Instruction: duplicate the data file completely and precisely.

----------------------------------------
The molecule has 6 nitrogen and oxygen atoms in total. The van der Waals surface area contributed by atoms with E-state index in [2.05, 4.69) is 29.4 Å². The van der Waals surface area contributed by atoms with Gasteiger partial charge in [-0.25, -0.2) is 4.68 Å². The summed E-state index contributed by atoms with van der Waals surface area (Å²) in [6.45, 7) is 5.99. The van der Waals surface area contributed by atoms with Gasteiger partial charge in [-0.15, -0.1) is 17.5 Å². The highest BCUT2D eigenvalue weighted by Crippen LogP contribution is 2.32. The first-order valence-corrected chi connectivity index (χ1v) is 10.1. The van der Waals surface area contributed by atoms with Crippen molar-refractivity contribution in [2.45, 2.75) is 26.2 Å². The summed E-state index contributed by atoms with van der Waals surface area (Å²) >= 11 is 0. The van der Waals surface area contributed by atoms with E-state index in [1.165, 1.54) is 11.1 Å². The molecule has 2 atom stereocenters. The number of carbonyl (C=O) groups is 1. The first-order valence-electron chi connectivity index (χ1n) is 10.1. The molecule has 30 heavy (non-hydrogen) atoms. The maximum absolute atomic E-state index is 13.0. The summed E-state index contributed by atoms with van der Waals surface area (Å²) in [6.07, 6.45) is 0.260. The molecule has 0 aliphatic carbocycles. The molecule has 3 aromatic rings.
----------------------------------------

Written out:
The molecule has 6 nitrogen and oxygen atoms in total. The van der Waals surface area contributed by atoms with E-state index in [2.05, 4.69) is 29.4 Å². The van der Waals surface area contributed by atoms with Gasteiger partial charge in [-0.25, -0.2) is 4.68 Å². The summed E-state index contributed by atoms with van der Waals surface area (Å²) in [6.45, 7) is 5.99. The van der Waals surface area contributed by atoms with Gasteiger partial charge in [-0.15, -0.1) is 17.5 Å². The highest BCUT2D eigenvalue weighted by Crippen LogP contribution is 2.32. The first-order valence-corrected chi connectivity index (χ1v) is 10.1. The van der Waals surface area contributed by atoms with Crippen molar-refractivity contribution in [2.45, 2.75) is 26.2 Å². The summed E-state index contributed by atoms with van der Waals surface area (Å²) >= 11 is 0. The van der Waals surface area contributed by atoms with E-state index in [1.165, 1.54) is 11.1 Å². The molecule has 2 atom stereocenters. The number of carbonyl (C=O) groups is 1. The first-order valence-electron chi connectivity index (χ1n) is 10.1. The molecule has 30 heavy (non-hydrogen) atoms. The maximum absolute atomic E-state index is 13.0. The summed E-state index contributed by atoms with van der Waals surface area (Å²) in [6.07, 6.45) is 0.260. The molecule has 0 aliphatic carbocycles. The molecule has 3 aromatic rings.